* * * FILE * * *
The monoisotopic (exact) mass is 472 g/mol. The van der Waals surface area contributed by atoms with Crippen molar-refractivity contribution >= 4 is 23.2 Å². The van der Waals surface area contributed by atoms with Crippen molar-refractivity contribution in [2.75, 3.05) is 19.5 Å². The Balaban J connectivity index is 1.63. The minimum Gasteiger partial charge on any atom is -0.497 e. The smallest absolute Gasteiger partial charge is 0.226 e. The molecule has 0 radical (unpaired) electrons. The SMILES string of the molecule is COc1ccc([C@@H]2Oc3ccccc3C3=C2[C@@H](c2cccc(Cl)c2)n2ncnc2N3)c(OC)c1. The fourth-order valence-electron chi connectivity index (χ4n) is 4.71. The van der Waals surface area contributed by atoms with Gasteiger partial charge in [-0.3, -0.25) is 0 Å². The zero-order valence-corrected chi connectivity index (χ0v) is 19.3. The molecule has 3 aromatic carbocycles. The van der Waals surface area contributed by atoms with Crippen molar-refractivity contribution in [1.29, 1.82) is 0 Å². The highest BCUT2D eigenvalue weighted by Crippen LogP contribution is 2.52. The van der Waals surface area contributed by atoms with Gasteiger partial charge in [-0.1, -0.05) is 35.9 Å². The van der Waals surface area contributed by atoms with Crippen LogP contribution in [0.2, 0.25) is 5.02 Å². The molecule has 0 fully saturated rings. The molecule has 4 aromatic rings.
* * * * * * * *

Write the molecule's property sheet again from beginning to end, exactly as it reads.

The monoisotopic (exact) mass is 472 g/mol. The van der Waals surface area contributed by atoms with Crippen molar-refractivity contribution >= 4 is 23.2 Å². The van der Waals surface area contributed by atoms with Crippen molar-refractivity contribution in [2.75, 3.05) is 19.5 Å². The Balaban J connectivity index is 1.63. The minimum Gasteiger partial charge on any atom is -0.497 e. The smallest absolute Gasteiger partial charge is 0.226 e. The molecule has 0 radical (unpaired) electrons. The SMILES string of the molecule is COc1ccc([C@@H]2Oc3ccccc3C3=C2[C@@H](c2cccc(Cl)c2)n2ncnc2N3)c(OC)c1. The fourth-order valence-electron chi connectivity index (χ4n) is 4.71. The van der Waals surface area contributed by atoms with Gasteiger partial charge in [-0.3, -0.25) is 0 Å². The zero-order valence-corrected chi connectivity index (χ0v) is 19.3. The molecule has 3 aromatic carbocycles. The van der Waals surface area contributed by atoms with Crippen molar-refractivity contribution in [1.29, 1.82) is 0 Å². The highest BCUT2D eigenvalue weighted by Crippen LogP contribution is 2.52. The van der Waals surface area contributed by atoms with Gasteiger partial charge in [-0.1, -0.05) is 35.9 Å². The van der Waals surface area contributed by atoms with Crippen LogP contribution in [0.2, 0.25) is 5.02 Å². The molecule has 0 fully saturated rings. The molecule has 4 aromatic rings.